Rooftop gardens grow in popularity with Chicago chefs

September 23, 2011 9:42:52 AM PDT
Markethouse Executive Chef Scott Walton gets his hands dirty in his rooftop garden to get the freshest produce on his plates -- and make available space green and sustainable.

For the last few years, we've seen restaurants like Frontera Grill and Uncommon Ground turn their abandoned roofs into lush, viable gardens. The same holds true at one Streeterville hotel where the chef is prepping for this weekend's "chicago gourmet" by heading upstairs and getting his hands dirty.

Scott Walton spends most of his time in the kitchen. As the executive chef at Markethouse, inside the Doubletree Hotel, he realized that some of the hotel's unused space could be an opportunity.

"We had an empty space on the 5th floor of the hotel, they agreed to let us use it, so we started with six boxes and after three years its grown to 14," said Walton.

This month, he's been pulling everything from teardrop tomatoes to stark white carrots and tiny beets of all colors, which he'll use at the Chicago Gourmet event this weekend. He also holds a monthly class and dinner up here, focusing on one of those ingredients. His choices have become seemingly limitless.

"We're doing pole beans, cucumbers for our pickling, radishes, we have eggplant going right now, Brussels sprouts, cauliflower, fennel..the list goes on and on," Walton said.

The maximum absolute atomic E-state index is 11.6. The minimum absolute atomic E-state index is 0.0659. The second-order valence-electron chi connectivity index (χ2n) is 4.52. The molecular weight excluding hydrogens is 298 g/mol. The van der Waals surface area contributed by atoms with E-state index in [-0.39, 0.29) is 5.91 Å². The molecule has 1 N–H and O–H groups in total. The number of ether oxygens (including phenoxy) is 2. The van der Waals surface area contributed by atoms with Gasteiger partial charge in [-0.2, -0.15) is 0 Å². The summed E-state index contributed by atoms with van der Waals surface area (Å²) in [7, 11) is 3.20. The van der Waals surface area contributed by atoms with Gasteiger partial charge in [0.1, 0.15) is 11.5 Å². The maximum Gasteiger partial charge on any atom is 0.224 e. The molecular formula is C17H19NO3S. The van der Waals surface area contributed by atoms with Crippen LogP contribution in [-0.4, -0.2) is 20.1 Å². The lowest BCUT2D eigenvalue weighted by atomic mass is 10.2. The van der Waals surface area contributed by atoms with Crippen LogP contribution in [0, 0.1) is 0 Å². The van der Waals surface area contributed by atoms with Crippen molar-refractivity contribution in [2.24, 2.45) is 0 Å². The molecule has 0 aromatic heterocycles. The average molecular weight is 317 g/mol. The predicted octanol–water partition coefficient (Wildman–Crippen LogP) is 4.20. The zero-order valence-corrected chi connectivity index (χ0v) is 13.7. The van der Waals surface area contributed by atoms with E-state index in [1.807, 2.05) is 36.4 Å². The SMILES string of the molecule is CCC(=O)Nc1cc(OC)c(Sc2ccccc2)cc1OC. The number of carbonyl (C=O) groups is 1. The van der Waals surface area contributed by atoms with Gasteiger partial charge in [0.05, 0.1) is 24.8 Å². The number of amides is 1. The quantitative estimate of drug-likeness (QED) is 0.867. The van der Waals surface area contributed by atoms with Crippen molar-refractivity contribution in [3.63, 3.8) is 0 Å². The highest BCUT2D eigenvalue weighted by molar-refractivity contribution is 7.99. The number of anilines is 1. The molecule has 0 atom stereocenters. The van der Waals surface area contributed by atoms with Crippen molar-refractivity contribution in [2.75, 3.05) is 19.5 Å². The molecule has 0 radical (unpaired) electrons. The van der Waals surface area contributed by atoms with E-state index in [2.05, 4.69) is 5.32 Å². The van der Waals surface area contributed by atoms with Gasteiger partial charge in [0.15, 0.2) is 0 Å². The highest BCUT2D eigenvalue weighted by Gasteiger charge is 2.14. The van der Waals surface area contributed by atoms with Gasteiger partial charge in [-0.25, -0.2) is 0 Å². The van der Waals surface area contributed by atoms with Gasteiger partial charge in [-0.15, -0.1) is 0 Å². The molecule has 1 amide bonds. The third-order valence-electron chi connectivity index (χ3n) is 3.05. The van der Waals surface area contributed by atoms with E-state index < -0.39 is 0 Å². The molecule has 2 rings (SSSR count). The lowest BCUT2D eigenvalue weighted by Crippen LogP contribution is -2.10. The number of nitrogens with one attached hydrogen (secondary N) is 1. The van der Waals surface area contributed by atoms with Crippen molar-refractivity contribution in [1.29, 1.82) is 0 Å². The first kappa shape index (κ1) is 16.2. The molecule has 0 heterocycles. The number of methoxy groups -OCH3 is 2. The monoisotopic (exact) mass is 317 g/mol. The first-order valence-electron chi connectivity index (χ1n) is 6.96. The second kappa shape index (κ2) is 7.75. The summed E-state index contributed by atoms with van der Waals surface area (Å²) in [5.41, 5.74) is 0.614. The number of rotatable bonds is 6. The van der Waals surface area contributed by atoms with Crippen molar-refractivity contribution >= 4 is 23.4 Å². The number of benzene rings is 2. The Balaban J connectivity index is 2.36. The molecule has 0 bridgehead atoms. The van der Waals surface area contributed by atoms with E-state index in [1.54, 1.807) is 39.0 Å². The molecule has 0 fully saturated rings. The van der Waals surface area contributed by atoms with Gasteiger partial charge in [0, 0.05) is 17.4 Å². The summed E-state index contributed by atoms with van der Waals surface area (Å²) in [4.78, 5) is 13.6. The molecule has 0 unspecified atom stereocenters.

Once he picks what he needs, he heads to the kitchen to wash them off, then doesn't really need to do that much cooking. A simple sea scallop adds luxury to a three bean salad straight from his garden.. while assorted roasted beets hide beneath a canopy of frisee greens, sandwiched between eggs that have been boiled in beet juice, and a small knob of goat cheese. Those carrots can be roasted, but also shaved raw, served in a salad with radishes and greens, all from the garden. For Walton, it's a brief chance each day to connect with his ingredients and get his hands a little dirty.

"I think besides getting out of the kitchen an hour a day just to come up here and water and get away from the actual pace and the hectic, just to relax but, from knowing where the actual produce comes from, from where it starts to actually finishes.. most of these seeds were started in January, actually in my living room. It's very rewarding," he said.

Walton will be serving up his rooftop tastings at "Chicago Gourmet" on Sunday, from 3 to 5 p.m. at tasting pavilion 7. He'll also host his final rooftop cooking class of the season next Tuesday, focusing on tomatoes.

611 N Fairbanks Ct.

Produce coming from the rooftop:

Albino Beet
Chioggia Beet
Crapaudine Beet
Candy Stripes

India Jwala
Fish Pepper
Chinese 5 color
Chocolate Habanero
Thai finger

Danvers Half Long Carrot
Lunar White
White Belgian
Atomic Red

Chicago Gourmet Dish
East Coast Scallop, Markethouse Garden Beets, Nichols Radish, Blis Maple

    Upcoming Class Schedule (6:30 p.m.)
  • Tuesday, September 27: Tomatoes (last rooftop garden class)
  • Tuesday, October 11: Apples/cider
  • Tuesday, October 25: Pumpkins
  • Tuesday, November 8: Root vegetable soups
  • Tuesday, November 22: Thanksgiving dinner
  • Tuesday, December 13: Duck
  • Tuesday, December 27: New Year's

    Other rooftop gardens in Chicago:

  • Uncommon Ground
    1401 W. Devon Ave.
    (773) 929-3680

  • Browntrout
    4111 N. Lincoln Ave.
    (773) 472-4111

  • Frontera Grill
    445 North Clark Street
    (312) 661-1434

  • Lockwood
    17 E Monroe St
    (312) 917-3404

  • Carnivale
    702 W Fulton St
    (312) 850-5005

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